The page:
Development of ‘Baby, Me & NRT’: A behavioural intervention to improve the effectiveness of nicotine replacement therapy in pregnancy

Lisa McDaid, Joanne Emery, Ross Thomson, Tim Coleman, Sue Cooper, Anne Dickinson, Darren Kinahan-Goodwin, Lucy Phillips, Felix Naughton

Research output: Contribution to journalArticlepeer-review


Background: The effectiveness of nicotine replacement therapy (NRT) for smoking cessation in pregnancy is limited by inconsistent and incorrect use. This paper describes the development process for ‘Baby, Me & NRT’, a novel pregnancy-specific intervention aimed at enhancing adherence to NRT.  

Methods: An integrated approach to intervention development was used, combining evidence, theory, stakeholder feedback and tailoring principles. The process involved six iterative steps: 1) synthesising relevant published evidence and guidance, 2) collecting primary qualitative data on barriers and facilitators to NRT adherence along with potential intervention design features, 3) identifying relevant behavioural theories and mapping the evidence against these, 4) prioritising behavioural determinants identified in steps 1-2, generating intervention objectives, and identifying behaviour change techniques which target the prioritised determinants, 5) consulting with stakeholders on intervention components, key content and tailoring features, and 6) producing a prototype intervention along with implementation guidance.  

Results: The prototype intervention comprises of a multi-component, one-month cessation programme, which includes six enhanced behavioural support sessions delivered by a trained advisor, tailored text messages, a website and an illustrated booklet. It promotes the uptake of high-dose and combination NRT, emphasises the importance of adherence, addresses motivation to use NRT, proactively helps problem solve NRT use issues, and provides guidance on preventing and managing smoking lapses.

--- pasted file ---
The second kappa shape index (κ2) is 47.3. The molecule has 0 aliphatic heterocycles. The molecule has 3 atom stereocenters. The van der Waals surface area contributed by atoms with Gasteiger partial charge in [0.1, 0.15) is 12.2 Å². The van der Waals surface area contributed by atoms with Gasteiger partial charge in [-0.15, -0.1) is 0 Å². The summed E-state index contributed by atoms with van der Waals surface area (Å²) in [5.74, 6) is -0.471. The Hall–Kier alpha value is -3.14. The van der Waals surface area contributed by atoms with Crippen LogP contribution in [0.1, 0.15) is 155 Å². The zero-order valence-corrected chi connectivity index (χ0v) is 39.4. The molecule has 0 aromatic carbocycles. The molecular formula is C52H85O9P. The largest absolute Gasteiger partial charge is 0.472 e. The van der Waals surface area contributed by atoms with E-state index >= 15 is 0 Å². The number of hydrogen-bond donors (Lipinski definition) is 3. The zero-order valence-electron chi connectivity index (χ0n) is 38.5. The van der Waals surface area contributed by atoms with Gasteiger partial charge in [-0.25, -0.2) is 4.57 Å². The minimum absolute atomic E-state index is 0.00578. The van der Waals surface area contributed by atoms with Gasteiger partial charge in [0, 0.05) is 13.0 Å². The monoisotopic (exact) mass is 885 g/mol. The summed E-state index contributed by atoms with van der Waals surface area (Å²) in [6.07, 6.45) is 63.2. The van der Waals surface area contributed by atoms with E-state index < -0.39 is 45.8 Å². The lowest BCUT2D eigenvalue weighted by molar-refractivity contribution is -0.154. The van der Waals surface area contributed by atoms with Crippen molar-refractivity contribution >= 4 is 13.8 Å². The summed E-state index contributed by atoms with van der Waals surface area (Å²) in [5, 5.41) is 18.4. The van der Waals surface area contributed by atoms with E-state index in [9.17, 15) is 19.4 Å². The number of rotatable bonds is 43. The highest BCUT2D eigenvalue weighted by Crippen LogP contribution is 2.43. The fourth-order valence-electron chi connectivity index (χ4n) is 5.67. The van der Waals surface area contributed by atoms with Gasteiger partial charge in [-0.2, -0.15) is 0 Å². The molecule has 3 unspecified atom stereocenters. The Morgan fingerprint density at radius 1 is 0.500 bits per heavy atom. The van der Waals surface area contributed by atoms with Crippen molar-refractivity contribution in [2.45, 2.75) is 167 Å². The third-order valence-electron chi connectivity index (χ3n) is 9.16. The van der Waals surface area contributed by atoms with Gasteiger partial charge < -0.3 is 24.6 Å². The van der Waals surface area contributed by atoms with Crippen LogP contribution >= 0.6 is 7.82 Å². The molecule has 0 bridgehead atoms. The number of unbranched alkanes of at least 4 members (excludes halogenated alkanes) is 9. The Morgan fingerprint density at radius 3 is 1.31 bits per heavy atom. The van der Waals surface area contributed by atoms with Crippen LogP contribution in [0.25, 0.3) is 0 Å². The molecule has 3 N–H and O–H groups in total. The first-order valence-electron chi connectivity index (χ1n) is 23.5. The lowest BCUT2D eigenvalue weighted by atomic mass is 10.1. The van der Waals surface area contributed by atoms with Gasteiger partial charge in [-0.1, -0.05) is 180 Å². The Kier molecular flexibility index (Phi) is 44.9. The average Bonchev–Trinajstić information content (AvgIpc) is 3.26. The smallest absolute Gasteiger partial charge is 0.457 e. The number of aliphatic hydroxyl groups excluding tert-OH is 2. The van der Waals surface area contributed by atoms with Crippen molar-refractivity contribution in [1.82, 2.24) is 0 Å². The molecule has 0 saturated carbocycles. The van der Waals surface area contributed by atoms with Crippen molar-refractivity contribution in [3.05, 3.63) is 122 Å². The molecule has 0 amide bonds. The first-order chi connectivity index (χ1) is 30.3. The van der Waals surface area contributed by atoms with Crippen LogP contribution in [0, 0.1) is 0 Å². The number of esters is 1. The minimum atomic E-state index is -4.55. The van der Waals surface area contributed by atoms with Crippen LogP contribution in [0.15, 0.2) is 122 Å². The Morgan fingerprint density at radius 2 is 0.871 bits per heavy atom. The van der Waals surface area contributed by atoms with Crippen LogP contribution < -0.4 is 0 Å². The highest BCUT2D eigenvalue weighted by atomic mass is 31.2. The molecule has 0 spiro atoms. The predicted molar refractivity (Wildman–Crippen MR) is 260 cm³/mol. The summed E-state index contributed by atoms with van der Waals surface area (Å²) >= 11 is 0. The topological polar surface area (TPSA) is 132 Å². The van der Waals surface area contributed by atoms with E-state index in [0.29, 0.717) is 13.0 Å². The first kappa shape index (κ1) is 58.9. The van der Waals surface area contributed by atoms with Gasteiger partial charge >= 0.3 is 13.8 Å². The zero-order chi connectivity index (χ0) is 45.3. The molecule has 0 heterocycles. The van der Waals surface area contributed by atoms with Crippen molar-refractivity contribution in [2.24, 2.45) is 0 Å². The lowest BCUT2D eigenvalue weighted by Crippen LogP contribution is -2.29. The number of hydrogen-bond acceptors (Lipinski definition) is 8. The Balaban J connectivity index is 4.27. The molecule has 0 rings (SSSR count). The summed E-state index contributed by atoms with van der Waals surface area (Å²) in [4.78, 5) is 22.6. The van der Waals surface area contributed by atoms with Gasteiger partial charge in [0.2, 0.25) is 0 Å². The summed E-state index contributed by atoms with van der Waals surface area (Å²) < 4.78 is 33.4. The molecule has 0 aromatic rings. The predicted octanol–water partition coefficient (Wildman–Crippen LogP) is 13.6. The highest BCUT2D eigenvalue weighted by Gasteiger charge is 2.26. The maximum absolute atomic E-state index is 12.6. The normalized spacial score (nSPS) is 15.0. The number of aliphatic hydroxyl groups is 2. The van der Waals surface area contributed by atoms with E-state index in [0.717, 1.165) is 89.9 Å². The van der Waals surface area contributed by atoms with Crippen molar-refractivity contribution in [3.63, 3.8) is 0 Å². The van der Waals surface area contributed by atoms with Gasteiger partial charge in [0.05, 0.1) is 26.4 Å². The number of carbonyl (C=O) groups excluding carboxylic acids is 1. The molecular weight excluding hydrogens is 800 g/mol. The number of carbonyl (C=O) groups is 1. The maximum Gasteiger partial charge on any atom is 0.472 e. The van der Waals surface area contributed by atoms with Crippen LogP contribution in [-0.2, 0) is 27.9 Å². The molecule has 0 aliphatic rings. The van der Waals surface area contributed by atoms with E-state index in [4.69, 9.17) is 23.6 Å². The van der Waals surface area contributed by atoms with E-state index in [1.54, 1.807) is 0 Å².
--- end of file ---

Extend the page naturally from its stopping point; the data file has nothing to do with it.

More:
Conclusion: The development process generated an evidence- and theory-guided intervention, designed with stakeholder input, aimed at improving NRT effectiveness for smoking cessation in pregnancy. The prototype intervention has since been optimised and is being evaluated in a randomised controlled trial.  

Implications: Clinical guidelines in the UK recommend the use of NRT in pregnancy, but it is not always used to the best effect. Improving adherence to NRT in pregnancy will likely increase its effectiveness and ultimately lead to higher levels of smoking cessation. Interventions which integrate the issue of NRT adherence into standard cessation support in pregnancy, such as ‘Baby, Me & NRT, are needed to overcome barriers to use.
Original languageEnglish
Pages (from-to)1770–1780
Number of pages11
JournalNicotine and Tobacco Research
Issue number11
Early online date22 Jun 2023
Publication statusE-pub ahead of print - 22 Jun 2023

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